Aslam Ejaz, MD, Pankti Patel, MD, Robert Kanard, MD, Raquel Gonzalez-Heredia, MD, PhD, Pablo Quadri, MD, Lisa Sanchez-Johnsen, PhD, Enrique Elli, MD, FACS. UIC
Background: Laparoscopic adjustable gastric banding (LAGB) has a high incidence of long-term failure and complications. Conversion to laparoscopic sleeve gastrectomy (LSG) in patients with failed LAGB has gained popularity in recent years. However, outcomes in the adolescent population have not been previously studied. The aim of this study was to examine reasons for LABG failure, percent excess weight loss, and perioperative and post-operative outcomes in adolescent patients undergoing LSG after failed LAGB.
Methods: All patients who underwent LSG following failed LAGB were identified at our institution between January 2006 and December 2014. Patient demographics, reasons for lap band removal, pre-surgical comorbidities, perioperative outcomes, post-operative complications, operating time, length of hospitalization, and percent excess weight loss (% EWL) were recorded.
Results: Fourteen patients (10 females, 4 males) underwent LSG following failed LAGB. Mean patient age at LAGB was 16.2 ± 1.6 years and mean preoperative LAGB BMI was 52.4 ± 9.9 kg/m2. The most common causes for LAGB failure were gastric pouch enlargement (n=13, 92.9%) and weight regain (n=4, 30.8%). Mean time before removal of the LAGB was 3.9 ± 1.6 years. At the time of LSG, mean preoperative BMI was 48.9 ± 9.7 kg/m2. Nearly one-half of the patients (n=6, 42.9%) patients underwent a two-stage operation. No patients experienced a perioperative 30-day complication. Median length of hospitalization following LSG was 3 days (IQR: 2, 3) and did not differ between patients undergoing a one-stage or two-stage operation (p=0.30). At a median follow-up of 19.6 months, percent excess weight loss was 28.4%.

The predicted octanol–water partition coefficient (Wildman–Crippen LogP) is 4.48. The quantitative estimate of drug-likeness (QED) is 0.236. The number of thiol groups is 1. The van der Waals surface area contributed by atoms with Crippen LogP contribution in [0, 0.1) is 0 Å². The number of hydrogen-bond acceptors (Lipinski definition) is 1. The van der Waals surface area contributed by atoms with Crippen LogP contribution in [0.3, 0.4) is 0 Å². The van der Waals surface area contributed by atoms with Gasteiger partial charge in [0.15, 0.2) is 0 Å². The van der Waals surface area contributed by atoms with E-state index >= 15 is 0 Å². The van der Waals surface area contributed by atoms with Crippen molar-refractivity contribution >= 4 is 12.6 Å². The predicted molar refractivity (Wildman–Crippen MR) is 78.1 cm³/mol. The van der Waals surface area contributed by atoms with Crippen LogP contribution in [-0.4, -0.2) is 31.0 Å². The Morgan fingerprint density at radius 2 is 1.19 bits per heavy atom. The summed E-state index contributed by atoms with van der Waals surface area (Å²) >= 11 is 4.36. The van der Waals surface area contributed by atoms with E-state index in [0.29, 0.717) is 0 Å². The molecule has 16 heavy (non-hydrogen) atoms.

Conclusions: Results from this initial study suggests that LSG should be considered as an option for morbid obesity among adolescent patients who experience complications after LAGB and/or failure of LAGB. Future studies with larger samples of adolescent patients as well as a longer follow-up period post LAGB are warranted.